Dirty Water Records

Taking Music Backwards Into Tomorrow

Filtering by Tag: garage rock

Trash City: MFC Chicken "Music For Chicken"

I first came across MFC Chicken playing in a dank pit in London last year, the place was hot, I was drunk and it sounded like I'd wandered into the Spanish Castle Ballroom in Seattle. They play the kind of loud, greasy, sax-driven white boy R&B that was heard in halls all over the northwest of America in the early 60s.

Read More

Raw Power Magazine: The Vicars "I Wanna Be Your Vicar"

Vicars of the third album is just ... excellent. These English boys have made good progress since their previous album. Psychotic Beat (2009) is undoubtedly a good album, but a bit too monochrome. With I Wanna Be Your Vicar, the trio of Bury St Edmunds is faultless. Removed in half an hour, the album has little downtime or unnecessary piece.

Read More

Schwindy's indie music spotlight: MFC Chicken "Music For Chicken"

MFC Chicken's self-titled album should come with the following warning: ""These songs are ridiculously catchy. Listen to it only around people who don't mind if you dance and sing along."" How catchy is this album? Any time I listen to it, I have to listen to the whole thing at least twice.

Read More

SoundsXP: MFC Chicken "Music For Chicken"

The story of how MFC Chicken came into being is an interesting one, if we trust the press release at least. Hot off the plane from Canada, Spencer Evoy found himself outside a fried chicken shop on Holloway Road with no cash in his pockets, so he resorted to busking with the saxophone he was carrying to raise funds to satisfy his rumbling belly.

Read More

Fungal Punk: The Thanes "Dishin' The Dirt" b/w "I Don't Want You"

So, the garage punk legends have a release on the equally legendary Dirty Water Records - what a combo to savour. First formed in 1980 the band went under the name of The Green Telescope until making the change to The Thanes in 1987 the reason being they wanted a title with a less psychedelic vibe and something that more accurately fit in with our sixties American teen-punk garage infatuation.

Read More

Fungal Punk: Thee Vicars "Every Day"

Hailing from Bury St Edmunds these maestros of the turbine tones make a clatter to rattle yer knackers to and judder your primitive instincts with. Imagine a fully oiled musical machine made bare, injected with a sublime life-force built on horror and degradation and then ordered to make music in the deepest, unholy cavern where only the most curious doth tread.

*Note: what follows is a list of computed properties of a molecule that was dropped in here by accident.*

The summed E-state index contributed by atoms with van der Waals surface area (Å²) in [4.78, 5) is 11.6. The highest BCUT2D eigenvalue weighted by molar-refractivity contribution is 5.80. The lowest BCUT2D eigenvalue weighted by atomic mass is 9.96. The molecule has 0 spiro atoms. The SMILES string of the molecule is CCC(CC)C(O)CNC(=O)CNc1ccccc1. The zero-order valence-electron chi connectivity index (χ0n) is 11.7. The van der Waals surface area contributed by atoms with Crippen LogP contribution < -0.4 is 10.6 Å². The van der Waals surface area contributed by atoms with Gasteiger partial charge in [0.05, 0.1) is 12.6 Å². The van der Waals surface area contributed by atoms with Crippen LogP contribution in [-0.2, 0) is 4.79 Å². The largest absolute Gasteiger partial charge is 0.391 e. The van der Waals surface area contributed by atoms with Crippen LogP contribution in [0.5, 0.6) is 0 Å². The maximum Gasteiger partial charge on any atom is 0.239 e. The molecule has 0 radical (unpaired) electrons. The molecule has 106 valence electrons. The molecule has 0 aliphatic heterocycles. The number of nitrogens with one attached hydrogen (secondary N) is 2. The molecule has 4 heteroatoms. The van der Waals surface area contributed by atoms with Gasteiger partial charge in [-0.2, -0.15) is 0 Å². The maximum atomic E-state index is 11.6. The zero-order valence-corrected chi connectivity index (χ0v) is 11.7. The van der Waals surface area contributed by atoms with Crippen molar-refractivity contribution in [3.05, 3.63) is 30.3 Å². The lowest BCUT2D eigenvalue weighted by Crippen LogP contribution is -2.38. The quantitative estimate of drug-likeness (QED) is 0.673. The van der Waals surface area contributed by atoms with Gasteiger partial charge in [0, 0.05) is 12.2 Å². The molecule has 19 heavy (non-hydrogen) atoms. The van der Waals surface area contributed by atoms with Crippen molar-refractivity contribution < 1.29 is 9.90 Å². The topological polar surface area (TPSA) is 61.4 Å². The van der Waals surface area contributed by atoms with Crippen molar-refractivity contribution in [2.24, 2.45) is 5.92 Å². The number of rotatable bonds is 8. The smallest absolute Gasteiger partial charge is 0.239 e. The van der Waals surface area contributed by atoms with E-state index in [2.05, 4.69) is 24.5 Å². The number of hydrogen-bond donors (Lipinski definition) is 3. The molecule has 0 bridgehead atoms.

Read More

Mudkiss: Thee Vicars "You Lie" b/w "Don't Wanna Be Free"

Compared to The Seeds, similarities can be heard in bass and drums but Thee Vicars don’t have their psychedelic, Monkees style irony, despite being garbed as Wild West undertakers. What they do have is raw enthusiasm, Jam crossed with punk, heavy metal, rock, touch of hillbilly, Ska/Mod with wardrobe malfunction, mud splattered sharp creases, at times uncoordinated kitchen sink chaos, but great fun.

Read More

Kristerbladh.co.uk: The Wildebeests "Gnuggets"

If you’re in the habit of checking out new releases on London garage label Dirty Water, you couldn’t have missed this extravagant singles compilation set by The Wildebeests from November last year. The Wildebeests is a trio with members from The Thanes, The Kaisers and The Milkshakes and were set to play the Big Stramash weekender next week. Sadly the festival, which had a reformed The Poets on the bill (finally with a reissue on Grapefruit), has had to be postponed, but I will still go to Edinburgh to check out The Higher State on the 29th.

Read More

The Stool Pigeon: The Wildebeests "Gnuggets"

The Wildebeests are not the kind of garage band that you would hope to return to the garage that they crawled from to leave the engine running. Instead, the band features members of The Headcoats, Milkshakes, Thanes, Kaisers and Masonics, scuttling back to a fumigated time when rampant, raw beat music was as original as a SAAB 99.

Read More

Jezebel Music: The Routes "Do What's Right By You"

In my blind, ignorant times, as I held fast to 2003 and prayed the Soledad Brothers would get back together, I sometimes felt that garage rock was dead. It’s not, obviously. But bear with me for a second here, and take my mental journey. “All the Detroit groups I love have changed or become culturally irrelevant!” I wailed. “All the other music journalists make fun of me!”

Read More

Dirty Water Records London